Saturday, December 27, 2014

Jack PInes and Kirtland's Warblers

Kathy never fails to life my spirits. We had a great day yesterday.

I'm one of those folks that is affected by SAD because of less sunlight, longer nights, cloudy skies, lack of activity, etc. It happens every year about this time. What keeps me going is the fact that from now on every day is actually two minutes longer, even though the worst weather is yet to come.

We always take a long walk; yesterday the weather was almost short-sleeve weather. We walked along my beach south and found, around the bend where there's a sheltered cove, a Jack Pine sapling about ten feet tall. (Click on photos to enlarge them.)

Kata with "Jack".

Kata, named after my cousin Kathy, and I went back to the cove today in order to take a photo of the Jack Pine tree. They are not large trees even when mature. This tree, even though it was probably not very old, had several pines cones on it. I cannot imagine how the tree, or the mother tree, got there. This is not its normal range. I would guess that it, or its parent plant, was planted there. It looks like the Christmas Tree in the Charley Brown cartoon, doesn't it?

Even though I had never see a Jack PIne in person, I have always loved Jack Pines, Pinus banksiana, in theory because they provide shelter and nesting sites for the Kirtland's Warbler, Setophaga kirtlandii, ( a rare small warbler with an extremely small population that nests only in a small area of Jack Pine trees in Michigan. The trees must be between 4 and 20 years old and 2 - 4 meters [2 - 4 yards] high. (Go to the above site to see photos of Kirtland's warblers.)

We didn't notice yesterday, but today Kata and I found at least three more Jack Pines in the same area. Kata's size can give you an indication of the size of the trees. The oldest one was tall - at least for a Jack Pine. I picked a few more cones.

Jack Pines ( ) have very tough and hard pine cones that crack open and release their seeds when extreme heat or fire destroy the adult trees.  They need heat or fire in order to regenerate.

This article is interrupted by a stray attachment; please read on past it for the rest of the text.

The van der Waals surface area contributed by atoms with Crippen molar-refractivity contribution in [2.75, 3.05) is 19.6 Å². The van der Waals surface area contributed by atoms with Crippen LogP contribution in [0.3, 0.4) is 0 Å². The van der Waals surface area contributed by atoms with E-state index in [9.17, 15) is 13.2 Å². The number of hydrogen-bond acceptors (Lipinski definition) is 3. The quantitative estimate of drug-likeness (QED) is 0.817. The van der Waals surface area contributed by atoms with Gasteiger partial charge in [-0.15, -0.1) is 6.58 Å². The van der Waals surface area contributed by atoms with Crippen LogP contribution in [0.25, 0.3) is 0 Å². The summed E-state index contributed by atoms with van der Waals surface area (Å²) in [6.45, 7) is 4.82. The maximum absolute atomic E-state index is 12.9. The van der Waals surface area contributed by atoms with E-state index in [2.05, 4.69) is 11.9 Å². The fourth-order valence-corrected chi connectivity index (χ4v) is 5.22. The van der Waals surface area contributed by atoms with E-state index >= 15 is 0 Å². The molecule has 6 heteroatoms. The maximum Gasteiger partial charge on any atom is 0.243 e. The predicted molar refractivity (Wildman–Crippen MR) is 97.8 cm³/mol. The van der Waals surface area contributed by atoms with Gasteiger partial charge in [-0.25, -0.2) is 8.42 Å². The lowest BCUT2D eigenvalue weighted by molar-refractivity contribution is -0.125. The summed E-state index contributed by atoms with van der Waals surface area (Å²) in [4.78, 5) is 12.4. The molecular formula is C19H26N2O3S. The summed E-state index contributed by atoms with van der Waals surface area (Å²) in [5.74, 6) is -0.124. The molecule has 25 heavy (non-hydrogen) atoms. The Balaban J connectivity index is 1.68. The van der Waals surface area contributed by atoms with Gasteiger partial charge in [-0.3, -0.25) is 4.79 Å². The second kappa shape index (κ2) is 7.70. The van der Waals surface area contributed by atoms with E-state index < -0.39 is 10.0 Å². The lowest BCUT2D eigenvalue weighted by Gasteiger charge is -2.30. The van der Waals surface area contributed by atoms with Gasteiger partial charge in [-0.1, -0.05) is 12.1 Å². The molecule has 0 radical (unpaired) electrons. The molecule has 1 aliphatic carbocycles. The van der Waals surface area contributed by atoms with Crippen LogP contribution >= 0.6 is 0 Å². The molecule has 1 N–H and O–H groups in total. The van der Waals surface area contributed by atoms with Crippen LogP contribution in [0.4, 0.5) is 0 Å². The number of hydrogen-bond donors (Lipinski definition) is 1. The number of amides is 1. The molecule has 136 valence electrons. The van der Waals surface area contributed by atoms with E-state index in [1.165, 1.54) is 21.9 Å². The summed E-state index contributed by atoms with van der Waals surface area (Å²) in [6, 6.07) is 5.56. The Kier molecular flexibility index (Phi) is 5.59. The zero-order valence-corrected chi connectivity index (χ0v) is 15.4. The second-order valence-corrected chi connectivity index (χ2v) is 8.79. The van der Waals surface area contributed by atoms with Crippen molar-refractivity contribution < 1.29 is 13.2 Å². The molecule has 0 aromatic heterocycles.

Kathy and I picked several pine cones off the small-ish tree (the four small cones above) and brought them back home. The larger cones I picked of the mature tree today. Notice how tight the scales are. Seeds from a few other small cones picked yesterday are above on the left. (Click on photo to enlarge it.)

We couldn't pry the cones open so tried heating them in a frying pan. The pine cone scales eventually opened up and then we could then pick the seeds out. We didn't want to heat them too much because that could have destroyed the seeds!

After I "heat treat" the new cones, you know I will be planting the seeds and hoping! I may even go back and see if I can find a two year old volunteer - not likely because of the heat necessary to open the cone.

Here's a photo of the Jack Pine seeds after heat treating the cones. (Click to enlarge.) Note the seeds themselves are the color of burnt wood to increase camouflage and decrease the likelihood of birds eating them after a fire. Note the "helicopter wings" to facilitate dispersal by the wind after fire; the wings are similar to the wings of maple tree seeds even though, obviously, pines and maples are not related. Isn't nature amazing.

Jon & Tracy - Kirtland's Warblers winter in the Turks and Caicos!!!! Isn't that a coincidence?

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